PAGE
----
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New to MVC and have been running through the tutorials on the website.

They include an example of a custom html helper to truncate long text displayed in a table.

Just wondering what other solutions people have come up with using HTML helpers and if there are any best practices or things to avoid when creating/using them.

As an example, I was considering writing a custom helper to format dates that I need to display in various places, but am now concerned that there may be a more elegant solution(I.E. DataAnnotations in my models)

Any thoughts?


Another potential use I just thought of...String concatenation. A custom helper could take in a userID as input and return a Users full name... The result could be some form of (Title) (First) (Middle) (Last) depending on which of those fields are available. Just a thought, I have not tried anything like this yet.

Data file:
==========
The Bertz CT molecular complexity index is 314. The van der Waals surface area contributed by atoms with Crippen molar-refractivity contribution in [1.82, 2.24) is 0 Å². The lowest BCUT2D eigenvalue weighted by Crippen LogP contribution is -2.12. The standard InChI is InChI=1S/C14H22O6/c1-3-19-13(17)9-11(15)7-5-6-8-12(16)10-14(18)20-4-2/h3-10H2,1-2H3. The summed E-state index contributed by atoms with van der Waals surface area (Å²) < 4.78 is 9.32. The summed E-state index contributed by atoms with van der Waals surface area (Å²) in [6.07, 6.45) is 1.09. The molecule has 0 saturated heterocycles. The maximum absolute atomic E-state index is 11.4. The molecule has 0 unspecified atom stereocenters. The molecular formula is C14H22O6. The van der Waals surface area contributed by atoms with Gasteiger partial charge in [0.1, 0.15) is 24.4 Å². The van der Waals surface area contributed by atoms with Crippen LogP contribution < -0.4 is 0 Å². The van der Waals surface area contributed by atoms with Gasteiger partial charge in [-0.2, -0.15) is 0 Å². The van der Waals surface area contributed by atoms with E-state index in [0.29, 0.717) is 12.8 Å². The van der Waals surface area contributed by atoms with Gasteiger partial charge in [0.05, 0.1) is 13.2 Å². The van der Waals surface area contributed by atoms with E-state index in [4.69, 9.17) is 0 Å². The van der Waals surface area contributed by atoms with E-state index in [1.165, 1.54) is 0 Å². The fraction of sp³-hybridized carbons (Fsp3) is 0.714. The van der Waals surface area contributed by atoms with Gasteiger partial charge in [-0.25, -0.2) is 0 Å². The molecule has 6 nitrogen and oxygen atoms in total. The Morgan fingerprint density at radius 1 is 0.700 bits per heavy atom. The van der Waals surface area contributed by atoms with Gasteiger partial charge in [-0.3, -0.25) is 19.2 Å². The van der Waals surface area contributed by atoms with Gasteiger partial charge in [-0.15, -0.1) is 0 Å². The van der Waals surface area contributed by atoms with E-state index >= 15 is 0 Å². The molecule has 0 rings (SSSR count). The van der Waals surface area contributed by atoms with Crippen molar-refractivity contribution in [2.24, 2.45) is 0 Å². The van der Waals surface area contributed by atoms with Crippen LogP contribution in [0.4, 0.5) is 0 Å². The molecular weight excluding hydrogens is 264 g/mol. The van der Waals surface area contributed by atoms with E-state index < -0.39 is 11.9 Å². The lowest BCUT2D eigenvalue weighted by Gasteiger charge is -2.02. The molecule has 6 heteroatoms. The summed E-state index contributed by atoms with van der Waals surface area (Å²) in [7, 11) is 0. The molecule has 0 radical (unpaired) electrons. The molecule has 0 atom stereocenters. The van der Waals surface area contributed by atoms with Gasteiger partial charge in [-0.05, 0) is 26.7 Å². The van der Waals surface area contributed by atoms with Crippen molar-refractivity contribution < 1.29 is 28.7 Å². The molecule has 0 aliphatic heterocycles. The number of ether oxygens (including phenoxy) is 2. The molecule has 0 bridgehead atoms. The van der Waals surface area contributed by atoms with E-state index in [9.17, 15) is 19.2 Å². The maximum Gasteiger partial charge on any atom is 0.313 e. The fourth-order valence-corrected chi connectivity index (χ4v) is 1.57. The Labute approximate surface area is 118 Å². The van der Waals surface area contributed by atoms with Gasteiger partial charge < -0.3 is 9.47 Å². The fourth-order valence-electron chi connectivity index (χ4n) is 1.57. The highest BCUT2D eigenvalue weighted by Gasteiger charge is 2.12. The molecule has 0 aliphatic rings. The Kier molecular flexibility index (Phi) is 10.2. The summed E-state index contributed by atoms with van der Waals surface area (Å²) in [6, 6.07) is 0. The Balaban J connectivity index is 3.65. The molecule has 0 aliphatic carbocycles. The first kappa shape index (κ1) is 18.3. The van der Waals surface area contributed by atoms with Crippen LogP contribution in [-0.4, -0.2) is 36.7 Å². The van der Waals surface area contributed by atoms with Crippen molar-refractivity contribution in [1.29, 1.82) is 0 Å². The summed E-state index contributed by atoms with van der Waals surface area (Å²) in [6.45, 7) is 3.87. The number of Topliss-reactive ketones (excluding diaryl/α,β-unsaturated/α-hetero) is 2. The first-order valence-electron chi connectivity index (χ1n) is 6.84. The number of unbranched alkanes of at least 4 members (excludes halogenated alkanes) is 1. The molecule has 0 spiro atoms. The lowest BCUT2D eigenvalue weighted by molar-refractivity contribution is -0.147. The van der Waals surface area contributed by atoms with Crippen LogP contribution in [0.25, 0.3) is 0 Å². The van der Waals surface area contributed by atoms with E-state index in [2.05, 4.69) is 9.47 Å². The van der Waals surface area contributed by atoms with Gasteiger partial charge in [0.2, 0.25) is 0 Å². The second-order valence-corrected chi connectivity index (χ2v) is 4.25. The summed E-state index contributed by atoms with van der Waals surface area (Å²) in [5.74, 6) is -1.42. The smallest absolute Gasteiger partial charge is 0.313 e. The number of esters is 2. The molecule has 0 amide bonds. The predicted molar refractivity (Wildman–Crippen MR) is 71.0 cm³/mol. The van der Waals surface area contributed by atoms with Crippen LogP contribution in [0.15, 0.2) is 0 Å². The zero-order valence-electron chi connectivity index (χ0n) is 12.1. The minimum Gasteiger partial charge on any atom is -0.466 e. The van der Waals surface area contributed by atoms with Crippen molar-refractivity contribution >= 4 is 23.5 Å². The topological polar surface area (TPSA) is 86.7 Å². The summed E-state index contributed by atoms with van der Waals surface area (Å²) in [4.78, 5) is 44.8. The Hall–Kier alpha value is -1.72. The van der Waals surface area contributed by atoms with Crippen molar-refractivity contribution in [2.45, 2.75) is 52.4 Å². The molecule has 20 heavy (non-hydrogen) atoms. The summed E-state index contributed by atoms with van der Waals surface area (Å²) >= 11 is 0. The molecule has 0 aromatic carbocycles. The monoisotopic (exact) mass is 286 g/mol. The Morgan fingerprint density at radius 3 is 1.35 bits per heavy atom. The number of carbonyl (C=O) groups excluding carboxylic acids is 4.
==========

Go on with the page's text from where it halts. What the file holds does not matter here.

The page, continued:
share|improve this question
I am still interested in seeing any other interesting things people have done with Custom HTML Helpers. Feel free to post them! – stephen776 Jan 26 '11 at 14:38
up vote 16 down vote accepted

Well in the case of formatting the DisplayFormat attribute could be a nice solution:

[DisplayFormat(DataFormatString = "{0:yyyy-MM-dd}")]
public DateTime Date { get; set; }

and then simply:

@Html.DisplayFor(x => x.Date)

As far as truncating string is concerned a custom HTML helper is a good solution.


Concerning your EDIT, a custom HTML helper might work in this situation but there's also an alternative approach which I like very much: view models. So if in this particular view you are always going to show the concatenation of the names then you could define a view model: